"I was prevented by ... from having the birth I really wanted," or
"I'm so glad you got the birth you really wanted."
Women who feel physically and emotionally traumatised by experiences in previous births declare that they won't go near the hospital, because that's where and why it all happened the way it did.
More and more women are telling me that they are planning to give birth at home without professional support for various reasons - can't afford a midwife; no midwife or publicly funded homebirth program in the area; too 'high risk' for the midwives in the area ... This really concerns me - it's scary!
Homebirth has resurfaced in the local media recently, with an article by Sydney midwives, Karol Petrovska and Caroline Homer, Beyond the “homebirth horror” headlines: some wider questions for the health system (and media). This article was responding to a 'news' article on the mamamia blog, titled 'A hospital birth would have saved Kate's baby'.
The Coroner had identified internet-based research of risk as being central to the mother's choices and decisions in this instance
‘‘[This is] an example of the danger of untrained users utilising raw data or statistical information to support a premise as to risk, without knowledge and understanding of the complex myriad of factors relevant to the risk’’.[report]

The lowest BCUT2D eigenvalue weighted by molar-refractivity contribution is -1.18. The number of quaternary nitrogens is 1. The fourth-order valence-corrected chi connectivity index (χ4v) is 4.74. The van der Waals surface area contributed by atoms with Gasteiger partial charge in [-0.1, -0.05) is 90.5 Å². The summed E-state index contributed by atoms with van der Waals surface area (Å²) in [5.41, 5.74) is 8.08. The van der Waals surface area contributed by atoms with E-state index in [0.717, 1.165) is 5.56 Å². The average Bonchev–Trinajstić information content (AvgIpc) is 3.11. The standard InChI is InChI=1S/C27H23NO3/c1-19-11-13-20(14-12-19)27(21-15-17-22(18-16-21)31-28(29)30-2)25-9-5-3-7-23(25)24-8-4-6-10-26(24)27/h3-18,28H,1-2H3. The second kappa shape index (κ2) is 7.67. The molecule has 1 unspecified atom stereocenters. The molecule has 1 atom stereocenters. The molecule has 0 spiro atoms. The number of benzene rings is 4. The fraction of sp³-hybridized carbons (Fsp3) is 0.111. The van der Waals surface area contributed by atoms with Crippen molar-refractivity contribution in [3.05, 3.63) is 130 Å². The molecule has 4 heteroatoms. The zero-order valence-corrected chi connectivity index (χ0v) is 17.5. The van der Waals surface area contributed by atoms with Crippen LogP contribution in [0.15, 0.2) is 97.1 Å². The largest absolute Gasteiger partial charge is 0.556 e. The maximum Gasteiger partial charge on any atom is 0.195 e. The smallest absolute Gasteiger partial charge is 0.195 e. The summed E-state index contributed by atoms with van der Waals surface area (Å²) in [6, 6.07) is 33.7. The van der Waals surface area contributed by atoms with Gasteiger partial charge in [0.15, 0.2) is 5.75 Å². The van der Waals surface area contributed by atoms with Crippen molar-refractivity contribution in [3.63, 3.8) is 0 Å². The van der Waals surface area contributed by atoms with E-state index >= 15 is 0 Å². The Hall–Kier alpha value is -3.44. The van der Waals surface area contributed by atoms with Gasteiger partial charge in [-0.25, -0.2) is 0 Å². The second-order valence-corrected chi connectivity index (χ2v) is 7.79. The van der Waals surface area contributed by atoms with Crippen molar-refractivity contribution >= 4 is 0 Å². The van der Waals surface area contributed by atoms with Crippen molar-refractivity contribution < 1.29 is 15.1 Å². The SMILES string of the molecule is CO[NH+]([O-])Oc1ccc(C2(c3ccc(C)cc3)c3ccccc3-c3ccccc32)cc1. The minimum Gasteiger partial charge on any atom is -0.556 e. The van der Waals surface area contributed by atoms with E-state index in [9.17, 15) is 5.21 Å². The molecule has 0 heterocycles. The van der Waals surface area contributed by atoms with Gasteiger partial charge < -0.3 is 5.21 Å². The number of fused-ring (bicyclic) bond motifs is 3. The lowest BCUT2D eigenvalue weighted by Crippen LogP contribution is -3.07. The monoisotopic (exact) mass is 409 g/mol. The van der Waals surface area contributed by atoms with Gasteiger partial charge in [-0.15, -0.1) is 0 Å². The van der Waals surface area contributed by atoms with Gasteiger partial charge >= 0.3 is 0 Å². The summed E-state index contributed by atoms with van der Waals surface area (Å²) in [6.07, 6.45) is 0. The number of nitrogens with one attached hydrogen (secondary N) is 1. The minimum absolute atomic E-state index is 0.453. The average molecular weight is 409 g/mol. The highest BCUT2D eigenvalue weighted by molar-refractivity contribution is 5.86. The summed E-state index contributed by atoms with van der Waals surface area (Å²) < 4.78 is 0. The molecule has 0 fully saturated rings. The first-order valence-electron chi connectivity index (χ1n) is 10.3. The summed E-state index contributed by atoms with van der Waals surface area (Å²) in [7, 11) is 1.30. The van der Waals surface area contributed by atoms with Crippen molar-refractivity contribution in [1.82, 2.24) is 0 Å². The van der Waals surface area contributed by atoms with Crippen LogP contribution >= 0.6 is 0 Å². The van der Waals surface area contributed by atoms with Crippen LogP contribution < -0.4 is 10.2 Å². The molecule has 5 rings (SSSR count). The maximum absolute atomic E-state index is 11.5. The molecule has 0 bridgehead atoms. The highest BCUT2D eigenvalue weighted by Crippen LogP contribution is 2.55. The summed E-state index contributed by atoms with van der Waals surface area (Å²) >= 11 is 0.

The Coroner also found that delay in transferring care from home to hospital, after it should have been apparent to the midwives that Kate's baby was in distress, contributed to the death.
Midwives hold to a theory of 'partnership' with each woman in our care. The midwife-woman partnership has been incorporated into the ICM International Definition of the Midwife.
This partnership, when correctly applied, places the woman at the centre of all decisions, with the intention of protecting the wellbeing and safety of mother and child.
Today I would like to briefly comment on the midwife-woman partnership, especially as it applies to choice, decisions, and achieving 'the birth you really wanted'.
Independent midwives, employed directly by women for birth in their own home, are in a privileged position because we are able to apply midwifery skill, knowledge and expertise directly without being hampered by the levels of bureaucracy and policy and protocol that exist in hospitals. Women who are low risk and who plan to give birth at home with a midwife in attendance are in the most optimal maternity care situation that exists today. A large study (de Jonge et al 2013) comparing maternal outcomes from (low risk) homebirths with a comparable group of (low risk) women giving birth in hospitals in the Netherlands concluded that:
"Low risk women in primary care at the onset of labour with planned home birth had lower rates of severe acute maternal morbidity, postpartum haemorrhage, and manual removal of placenta than those with planned hospital birth. For parous women these differences were statistically significant. Absolute risks were small in both groups. There was no evidence that planned home birth among low risk women leads to an increased risk of severe adverse maternal outcomes in a maternity care system with well trained midwives and a good referral and transportation system."Independent midwives practising in Australia are often asked to attend births that are not in the low risk category. Women who are older, fatter, who have had a lot of children, or caesarean births, or who have been traumatised in previous births often seek a midwife who will plan homebirth with them, particularly those who want to avoid the hospital.